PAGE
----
Lacklustre demand for cement, witnessed as part of the recent slowdown, is likely to persist, and as a consequence, apply pressure on the pricing power of cement manufacturers.
“As per the data available, around 580,000 houses have been fully damaged due to the floods,” said Waqas Ghani Kukaswadia, Cement Sector Analyst at JS Global in his research report. “As a consequence, demand is to remain depressed for the near future and prices will remain under pressure,” he added.
“While an uptick in the coming months is likely due to private housing construction and the end of monsoon, we take cue from the 2010 floods to estimate quantum and timing of broad-based reconstruction demand,” underscored Waqas.
“We believe the additional demand, due to the floods, will not be prominent in FY 2023, as many roads and rail links have been damaged and repair work will most likely materialise over a period of many years,” he further stated.
“Near term dispatch numbers will hence carry a distortion factor due to these logistical constraints. However, a relatively more pronounced impact will be seen in FY 2024,” Waqas predicted.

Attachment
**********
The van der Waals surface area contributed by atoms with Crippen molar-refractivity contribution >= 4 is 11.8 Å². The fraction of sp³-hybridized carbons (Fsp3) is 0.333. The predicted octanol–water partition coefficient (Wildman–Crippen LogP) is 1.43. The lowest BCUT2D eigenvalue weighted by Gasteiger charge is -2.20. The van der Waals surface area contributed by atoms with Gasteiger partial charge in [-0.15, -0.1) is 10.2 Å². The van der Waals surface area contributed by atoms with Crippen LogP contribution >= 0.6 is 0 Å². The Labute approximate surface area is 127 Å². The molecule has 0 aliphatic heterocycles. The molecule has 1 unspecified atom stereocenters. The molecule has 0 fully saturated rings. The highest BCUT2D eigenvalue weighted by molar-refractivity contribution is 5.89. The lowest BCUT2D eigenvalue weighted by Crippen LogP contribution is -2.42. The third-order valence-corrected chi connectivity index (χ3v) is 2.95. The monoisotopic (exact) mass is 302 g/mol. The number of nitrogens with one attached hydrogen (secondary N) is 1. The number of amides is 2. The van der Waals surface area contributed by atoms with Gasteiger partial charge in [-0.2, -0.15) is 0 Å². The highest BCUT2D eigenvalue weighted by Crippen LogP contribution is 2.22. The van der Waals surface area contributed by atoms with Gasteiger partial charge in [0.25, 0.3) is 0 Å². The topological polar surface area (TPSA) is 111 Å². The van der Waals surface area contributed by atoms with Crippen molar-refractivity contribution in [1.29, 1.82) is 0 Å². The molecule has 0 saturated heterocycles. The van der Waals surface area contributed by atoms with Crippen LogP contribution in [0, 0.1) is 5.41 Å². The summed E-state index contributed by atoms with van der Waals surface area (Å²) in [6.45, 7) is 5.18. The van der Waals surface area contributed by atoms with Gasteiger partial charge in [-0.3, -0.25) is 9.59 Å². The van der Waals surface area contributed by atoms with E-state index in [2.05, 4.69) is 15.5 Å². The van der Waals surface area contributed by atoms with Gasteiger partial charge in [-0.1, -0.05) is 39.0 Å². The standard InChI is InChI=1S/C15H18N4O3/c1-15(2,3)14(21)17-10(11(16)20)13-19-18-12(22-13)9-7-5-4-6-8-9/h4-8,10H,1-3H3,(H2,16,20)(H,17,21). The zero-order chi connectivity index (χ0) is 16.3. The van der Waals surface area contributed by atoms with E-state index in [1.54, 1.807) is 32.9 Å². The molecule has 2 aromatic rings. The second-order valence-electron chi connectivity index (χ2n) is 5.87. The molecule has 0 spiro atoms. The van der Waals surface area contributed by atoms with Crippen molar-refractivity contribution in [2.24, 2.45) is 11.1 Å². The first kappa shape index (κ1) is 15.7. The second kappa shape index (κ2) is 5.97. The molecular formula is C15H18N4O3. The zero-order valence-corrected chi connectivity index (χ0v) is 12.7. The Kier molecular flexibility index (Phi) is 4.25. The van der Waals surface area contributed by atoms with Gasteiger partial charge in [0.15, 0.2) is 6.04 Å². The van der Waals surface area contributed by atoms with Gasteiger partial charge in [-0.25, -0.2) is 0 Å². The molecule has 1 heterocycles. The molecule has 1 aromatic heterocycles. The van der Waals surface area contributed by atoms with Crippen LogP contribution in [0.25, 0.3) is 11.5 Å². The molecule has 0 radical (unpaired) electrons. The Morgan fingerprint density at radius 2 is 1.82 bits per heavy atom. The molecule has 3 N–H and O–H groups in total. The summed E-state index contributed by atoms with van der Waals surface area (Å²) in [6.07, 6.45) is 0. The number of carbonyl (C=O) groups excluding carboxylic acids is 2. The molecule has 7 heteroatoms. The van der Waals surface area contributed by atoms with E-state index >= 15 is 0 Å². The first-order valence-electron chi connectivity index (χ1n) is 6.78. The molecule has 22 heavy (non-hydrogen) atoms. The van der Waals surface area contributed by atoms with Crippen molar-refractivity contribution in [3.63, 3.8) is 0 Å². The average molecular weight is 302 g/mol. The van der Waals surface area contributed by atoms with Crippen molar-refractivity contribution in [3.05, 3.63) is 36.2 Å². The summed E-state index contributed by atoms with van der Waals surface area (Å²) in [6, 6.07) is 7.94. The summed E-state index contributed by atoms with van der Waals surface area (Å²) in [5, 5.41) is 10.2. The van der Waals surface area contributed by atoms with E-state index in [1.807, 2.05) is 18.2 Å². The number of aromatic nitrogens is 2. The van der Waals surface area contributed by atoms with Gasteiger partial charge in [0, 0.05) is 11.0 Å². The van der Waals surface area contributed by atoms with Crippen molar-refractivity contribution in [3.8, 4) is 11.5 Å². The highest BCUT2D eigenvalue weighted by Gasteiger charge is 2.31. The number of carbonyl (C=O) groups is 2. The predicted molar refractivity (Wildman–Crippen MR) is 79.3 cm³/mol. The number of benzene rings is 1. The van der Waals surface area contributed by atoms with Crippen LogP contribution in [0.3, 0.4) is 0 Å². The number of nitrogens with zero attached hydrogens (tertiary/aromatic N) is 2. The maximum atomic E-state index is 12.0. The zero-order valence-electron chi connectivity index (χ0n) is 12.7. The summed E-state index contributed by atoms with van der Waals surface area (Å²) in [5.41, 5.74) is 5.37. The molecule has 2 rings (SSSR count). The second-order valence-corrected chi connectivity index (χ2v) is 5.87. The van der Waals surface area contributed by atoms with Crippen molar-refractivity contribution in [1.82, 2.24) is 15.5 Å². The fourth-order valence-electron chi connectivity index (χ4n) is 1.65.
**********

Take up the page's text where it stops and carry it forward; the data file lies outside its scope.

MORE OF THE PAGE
“In the first half of the fiscal year 2023, the demand will be depressed, especially in the north of the country. In the south, however, the private sector may resume their activities which will increase the demand for cement,” he stated.
Explaining that a year ago, a cement bag was priced around Rs660, Hussain said, “At present, the same cement bag is available for Rs1030 in Karachi and Rs1019 in Rawalpindi. This is largely on account of an increase in global cement prices.”
Hussain explained that “40% of the manufacturing cost of cement depends upon coal. For 13 months, coal was traded on the global market at $100 which has now hiked to $300. Earlier, the coal came from South Africa, where prices surged. Later, companies started importing coal from Afghanistan, where prices have also increased in line with global trends, albeit to a marginal level.”
“While looking back at the trends in 2010, some caveats are worth observing when estimating reconstruction led demand. Not all damaged homes were ‘pucca’ or fully built and the number of houses rebuilt would be less than 100%,” noted Waqas Ghani.
“Some of the ‘pucca’ houses will be replaced by ‘katcha’ houses and the fiscal constraints of the government, and limited foreign aid, have caused a delay in rehabilitation efforts. All in all, taking an estimate of 40% fully re-built houses, incremental cement demand comes out to be approximately 2.2 million tons for the next two years. This demand for cement is estimated at 370,000 tons for FY 2023 and around 1.9 million tons for FY2024,” Waqas explained.
Senior Analyst at Arif Habib Limited (AHL) Misha Zahid said, “The recent floods, and ensuing damage to the infrastructure, have eroded cement demand for the past two months.”